The indigent net widens, but gaps remain

The indigent net widens, but gaps remain

Stats SA’s most recent release of its Non-financial census of municipalities (NFCM)1 report shows an increase in the number of indigent households across the country. South Africa’s 278 municipalities registered 3,56 million indigent households in 2016, the highest number on record since figures were first published by Stats SA in 2004.

To put it into perspective, 2 in every 10 households in South Africa were classified as indigent in 20162.

Municipalities adopt indigent support programmes to ensure that poor households that are unable to pay for certain basic services, have access to water, electricity, sanitation and refuse removal. Households can apply for indigent status with their respective municipalities. If a household’s application is successful – if it meets specific criteria – then it receives services for free or at greatly-reduced rates.

Each municipality is responsible for setting out its own criteria for what it defines as an indigent household, maintaining an indigent register, and providing the services which they consider feasible within financial and infrastructural constraints. Of South Africa’s 2783 municipalities, 243 had an indigent policy in place, according to the 2016 NFCM report.

But how successful have municipalities been in implementing these policies?

The answer might be more complicated than you think. There are various factors at play, the most important one being the powers and functions assigned to municipalities.

Municipalities in South Africa come in three distinct forms: metropolitan, district, and local. The 226 local municipalities, as well as the 8 metropolitan municipalities, are primarily responsible for providing various services. The 44 district councils, on the other hand, perform an oversight role and are generally not heavily involved in service delivery.

In some provinces, however, the functions between these levels have blurred. Many local municipalities in the predominantly rural areas of Eastern Cape, Limpopo and KwaZulu-Natal, for example, lack the capacity to adequately provide services and implement policies.

So even though a local municipality might have indicated a lack of implementation, the district council under which it falls may have already incorporated this role as part of its mandate.

The local municipalities shown in dark blue in the map below are those that have successfully ceded their indigent responsibilities to the districts in which they fall. This is for policies related to water.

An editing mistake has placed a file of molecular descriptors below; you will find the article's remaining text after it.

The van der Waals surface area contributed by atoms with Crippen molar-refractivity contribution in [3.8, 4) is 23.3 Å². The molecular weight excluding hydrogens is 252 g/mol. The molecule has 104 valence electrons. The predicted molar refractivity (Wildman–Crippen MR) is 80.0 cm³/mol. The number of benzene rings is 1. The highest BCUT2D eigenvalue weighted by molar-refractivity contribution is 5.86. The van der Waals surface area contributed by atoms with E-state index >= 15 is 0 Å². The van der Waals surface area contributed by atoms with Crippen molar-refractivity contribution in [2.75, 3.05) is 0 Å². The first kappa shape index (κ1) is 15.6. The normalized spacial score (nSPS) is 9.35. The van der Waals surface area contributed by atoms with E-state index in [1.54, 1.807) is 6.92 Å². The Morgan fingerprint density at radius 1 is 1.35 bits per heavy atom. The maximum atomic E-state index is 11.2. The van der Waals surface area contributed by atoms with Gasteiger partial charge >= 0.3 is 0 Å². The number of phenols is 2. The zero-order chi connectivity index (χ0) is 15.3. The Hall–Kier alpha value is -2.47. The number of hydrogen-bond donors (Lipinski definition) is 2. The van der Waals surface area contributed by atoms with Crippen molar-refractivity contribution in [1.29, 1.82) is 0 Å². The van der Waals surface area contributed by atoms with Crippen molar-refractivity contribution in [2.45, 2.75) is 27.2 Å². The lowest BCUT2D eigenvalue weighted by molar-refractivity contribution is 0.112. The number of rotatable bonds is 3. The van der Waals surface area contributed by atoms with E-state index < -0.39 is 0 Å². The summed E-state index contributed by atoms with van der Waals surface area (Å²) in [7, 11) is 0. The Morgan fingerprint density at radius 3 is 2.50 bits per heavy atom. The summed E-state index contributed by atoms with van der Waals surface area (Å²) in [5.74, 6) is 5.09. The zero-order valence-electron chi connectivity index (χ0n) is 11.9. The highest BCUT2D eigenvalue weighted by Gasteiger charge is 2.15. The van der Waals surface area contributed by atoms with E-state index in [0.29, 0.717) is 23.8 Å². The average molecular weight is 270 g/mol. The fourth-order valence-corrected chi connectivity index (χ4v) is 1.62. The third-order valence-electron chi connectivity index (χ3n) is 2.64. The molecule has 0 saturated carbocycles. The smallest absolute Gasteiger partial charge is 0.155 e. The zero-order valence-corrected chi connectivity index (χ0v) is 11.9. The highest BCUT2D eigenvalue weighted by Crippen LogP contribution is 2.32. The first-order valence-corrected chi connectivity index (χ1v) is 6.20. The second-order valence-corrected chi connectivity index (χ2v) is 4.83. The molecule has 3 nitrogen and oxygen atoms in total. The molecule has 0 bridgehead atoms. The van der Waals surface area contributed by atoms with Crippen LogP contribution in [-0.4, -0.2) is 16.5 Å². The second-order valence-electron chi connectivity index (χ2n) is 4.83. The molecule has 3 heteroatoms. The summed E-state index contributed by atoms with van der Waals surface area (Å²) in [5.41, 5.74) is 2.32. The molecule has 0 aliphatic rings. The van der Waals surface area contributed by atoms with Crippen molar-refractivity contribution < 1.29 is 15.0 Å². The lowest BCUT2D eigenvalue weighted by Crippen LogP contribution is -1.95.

In total, free basic water (at least 6 000 litres of free water per month for each household) was provided to 2,68 million indigent households in 2016.

There are, however, areas where both local and district municipalities have not implemented an indigent policy. These include 15 local municipalities clustered in uMkhanyakude, Harry Gwala and Amajuba districts in KwaZulu-Natal, and include Thabazimbi in Limpopo and Ratlou and Kagisano-Molopo in North West (click on the map to enlarge).


Similar gaps are evident for sanitation. In total, 2,01 million indigent households across the country benefited from free sanitation services. However, there was no implementation of a sanitation policy for areas covered by 22 local municipalities.


With regard to electricity, all local municipalities have implemented an indigent policy, with the exception of nine municipalities in KwaZulu-Natal and one in Limpopo. In total, municipalities provided free electricity (at least 50 kilowatt-hours per household per month) to 2,00 million households across the country.


Free solid waste services were provided to 2,46 million indigent households nationwide. Areas falling in 39 municipalties across the country were not covered by an implemented policy.


Indigent policies are an important tool in government’s arsenal in addressing the issue of poverty. The data indicate that although many municipalities have addressed various issues with regard to providing indigent households with some services, there are gaps where improvements can be made.

1Visit the download page for the latest Non-financial census of municipalities report here. The report and the Excel file with unit data are available.

2 The total number of households in South Africa was 16,92 million in 2016, according to the Community Survey (download the release here).

3 Note that the data were collected before the local government elections of August 2016 and thus represent the earlier local government structure consisting of 278 municipalities.

Similar thematic stories are available on Stats SA’s website and can be accessed here.